Kicking It Into Gear With the LLY and LBZ (2004-2007)

The LB7 would be discontinued by 2004. Taking its place that year was the improved LLY 6.6L V8. Depending on the year, the second-generation Duramax diesel pumped out up to an impressive 310 horsepower and 605 lb-ft of torque. Thanks to improved turbocharger design, the motor also proved to be more responsive than its predecessor, a flaw that had been associated with diesel-powered engines of the past. While the Silverado HD and Sierra HD would both benefit from the motor in question, the Duramax spread its wings as it were and could also be found in the Hummer H1 for the 2006 model year.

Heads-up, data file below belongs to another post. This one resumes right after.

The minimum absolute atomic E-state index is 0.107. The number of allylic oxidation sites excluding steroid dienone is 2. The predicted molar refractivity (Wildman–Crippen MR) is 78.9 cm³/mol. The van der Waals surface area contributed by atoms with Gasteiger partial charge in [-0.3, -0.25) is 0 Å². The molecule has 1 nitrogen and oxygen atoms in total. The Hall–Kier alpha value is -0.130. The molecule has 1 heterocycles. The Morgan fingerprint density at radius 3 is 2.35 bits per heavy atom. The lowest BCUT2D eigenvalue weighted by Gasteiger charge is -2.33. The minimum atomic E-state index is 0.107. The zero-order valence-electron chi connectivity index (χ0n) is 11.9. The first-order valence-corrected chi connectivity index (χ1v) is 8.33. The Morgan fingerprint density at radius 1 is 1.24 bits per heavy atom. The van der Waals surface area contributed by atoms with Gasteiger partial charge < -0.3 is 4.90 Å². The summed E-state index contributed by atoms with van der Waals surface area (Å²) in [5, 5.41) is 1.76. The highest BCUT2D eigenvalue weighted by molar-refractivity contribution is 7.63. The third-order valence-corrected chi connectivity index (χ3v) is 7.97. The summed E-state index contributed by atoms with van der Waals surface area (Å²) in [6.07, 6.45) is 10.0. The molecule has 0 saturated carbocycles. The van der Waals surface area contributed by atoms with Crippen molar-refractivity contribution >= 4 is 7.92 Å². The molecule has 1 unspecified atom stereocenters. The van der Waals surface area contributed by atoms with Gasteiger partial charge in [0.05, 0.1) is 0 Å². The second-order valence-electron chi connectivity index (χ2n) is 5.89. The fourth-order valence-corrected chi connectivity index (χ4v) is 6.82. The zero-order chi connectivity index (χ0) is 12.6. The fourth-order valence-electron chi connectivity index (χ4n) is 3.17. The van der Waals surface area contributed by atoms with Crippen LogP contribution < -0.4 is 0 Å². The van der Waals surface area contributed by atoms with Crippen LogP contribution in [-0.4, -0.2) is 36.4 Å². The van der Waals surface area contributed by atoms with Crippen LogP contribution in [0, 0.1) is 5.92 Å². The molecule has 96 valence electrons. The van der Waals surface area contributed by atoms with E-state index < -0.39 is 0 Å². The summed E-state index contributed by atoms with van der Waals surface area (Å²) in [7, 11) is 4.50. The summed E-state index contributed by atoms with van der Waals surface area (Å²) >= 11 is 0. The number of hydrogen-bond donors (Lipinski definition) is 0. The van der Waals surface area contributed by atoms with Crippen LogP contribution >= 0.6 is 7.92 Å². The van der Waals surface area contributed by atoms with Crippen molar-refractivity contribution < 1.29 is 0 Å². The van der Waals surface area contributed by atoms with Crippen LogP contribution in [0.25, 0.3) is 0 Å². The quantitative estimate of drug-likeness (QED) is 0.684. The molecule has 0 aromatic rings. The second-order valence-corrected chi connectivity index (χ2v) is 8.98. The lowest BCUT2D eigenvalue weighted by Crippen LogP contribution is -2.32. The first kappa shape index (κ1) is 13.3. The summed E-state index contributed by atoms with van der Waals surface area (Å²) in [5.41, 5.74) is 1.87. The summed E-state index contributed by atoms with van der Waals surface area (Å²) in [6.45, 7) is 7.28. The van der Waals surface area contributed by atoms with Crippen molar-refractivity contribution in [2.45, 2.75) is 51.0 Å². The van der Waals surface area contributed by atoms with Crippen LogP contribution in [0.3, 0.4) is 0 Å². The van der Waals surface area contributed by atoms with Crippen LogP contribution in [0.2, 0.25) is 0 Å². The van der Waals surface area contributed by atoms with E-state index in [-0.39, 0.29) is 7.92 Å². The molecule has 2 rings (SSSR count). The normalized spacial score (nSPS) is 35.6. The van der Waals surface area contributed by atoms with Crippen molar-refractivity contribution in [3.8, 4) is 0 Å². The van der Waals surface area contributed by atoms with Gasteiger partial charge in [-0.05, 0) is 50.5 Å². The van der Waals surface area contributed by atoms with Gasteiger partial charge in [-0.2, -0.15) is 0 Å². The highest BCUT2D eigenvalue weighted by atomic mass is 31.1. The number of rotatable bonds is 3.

2006 would also see the arrival of the new kid on the block, the LBZ. The third incarnation of the Duramax again amped up the performance for both the Silverado HD and Sierra HD and once more showed the innovative talents of GM. Both trucks could churn out 360 horsepower and an impressive 650 lb-ft of torque. However, the LBZ never quite got the proper chance to live up to its full potential. Due to stricter emission guidelines, the engine would be discontinued by 2007. The LBZ was the last Duramax diesel that did not have extensive emissions control systems.

Go Forth and Conquer with the LMM (2007-2010)